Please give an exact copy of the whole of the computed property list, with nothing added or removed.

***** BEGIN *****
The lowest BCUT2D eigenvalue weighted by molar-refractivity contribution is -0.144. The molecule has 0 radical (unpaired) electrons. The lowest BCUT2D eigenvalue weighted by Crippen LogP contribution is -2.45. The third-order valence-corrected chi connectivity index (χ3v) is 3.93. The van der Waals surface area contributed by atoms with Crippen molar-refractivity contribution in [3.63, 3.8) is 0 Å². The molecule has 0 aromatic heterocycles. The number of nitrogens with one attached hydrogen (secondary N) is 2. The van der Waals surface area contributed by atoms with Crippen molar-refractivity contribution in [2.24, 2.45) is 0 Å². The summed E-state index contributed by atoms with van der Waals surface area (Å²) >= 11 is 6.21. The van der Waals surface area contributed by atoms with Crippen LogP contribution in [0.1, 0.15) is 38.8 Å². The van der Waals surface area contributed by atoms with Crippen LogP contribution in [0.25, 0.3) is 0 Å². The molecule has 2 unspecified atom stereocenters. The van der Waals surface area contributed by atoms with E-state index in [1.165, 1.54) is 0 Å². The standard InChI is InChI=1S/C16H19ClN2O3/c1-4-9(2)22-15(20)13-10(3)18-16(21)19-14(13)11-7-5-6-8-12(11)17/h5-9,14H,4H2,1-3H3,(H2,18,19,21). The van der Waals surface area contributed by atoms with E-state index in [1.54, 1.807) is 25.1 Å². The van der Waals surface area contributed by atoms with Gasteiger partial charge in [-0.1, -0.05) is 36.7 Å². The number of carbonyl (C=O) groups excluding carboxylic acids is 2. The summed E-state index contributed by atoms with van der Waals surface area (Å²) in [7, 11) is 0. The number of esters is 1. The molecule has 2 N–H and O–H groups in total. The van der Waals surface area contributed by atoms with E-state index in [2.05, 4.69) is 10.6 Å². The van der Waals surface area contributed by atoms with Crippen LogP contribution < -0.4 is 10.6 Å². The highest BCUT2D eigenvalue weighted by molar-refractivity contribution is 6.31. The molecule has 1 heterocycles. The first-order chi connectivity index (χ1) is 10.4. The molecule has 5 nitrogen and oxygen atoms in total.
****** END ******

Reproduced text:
The lowest BCUT2D eigenvalue weighted by molar-refractivity contribution is -0.144. The molecule has 0 radical (unpaired) electrons. The lowest BCUT2D eigenvalue weighted by Crippen LogP contribution is -2.45. The third-order valence-corrected chi connectivity index (χ3v) is 3.93. The van der Waals surface area contributed by atoms with Crippen molar-refractivity contribution in [3.63, 3.8) is 0 Å². The molecule has 0 aromatic heterocycles. The number of nitrogens with one attached hydrogen (secondary N) is 2. The van der Waals surface area contributed by atoms with Crippen molar-refractivity contribution in [2.24, 2.45) is 0 Å². The summed E-state index contributed by atoms with van der Waals surface area (Å²) >= 11 is 6.21. The van der Waals surface area contributed by atoms with Crippen LogP contribution in [0.1, 0.15) is 38.8 Å². The van der Waals surface area contributed by atoms with Crippen LogP contribution in [0.25, 0.3) is 0 Å². The molecule has 2 unspecified atom stereocenters. The van der Waals surface area contributed by atoms with E-state index in [1.165, 1.54) is 0 Å². The standard InChI is InChI=1S/C16H19ClN2O3/c1-4-9(2)22-15(20)13-10(3)18-16(21)19-14(13)11-7-5-6-8-12(11)17/h5-9,14H,4H2,1-3H3,(H2,18,19,21). The van der Waals surface area contributed by atoms with E-state index in [1.54, 1.807) is 25.1 Å². The van der Waals surface area contributed by atoms with Gasteiger partial charge in [-0.1, -0.05) is 36.7 Å². The number of carbonyl (C=O) groups excluding carboxylic acids is 2. The summed E-state index contributed by atoms with van der Waals surface area (Å²) in [7, 11) is 0. The number of esters is 1. The molecule has 2 N–H and O–H groups in total. The van der Waals surface area contributed by atoms with E-state index in [2.05, 4.69) is 10.6 Å². The van der Waals surface area contributed by atoms with Crippen LogP contribution < -0.4 is 10.6 Å². The highest BCUT2D eigenvalue weighted by molar-refractivity contribution is 6.31. The molecule has 1 heterocycles. The first-order chi connectivity index (χ1) is 10.4. The molecule has 5 nitrogen and oxygen atoms in total.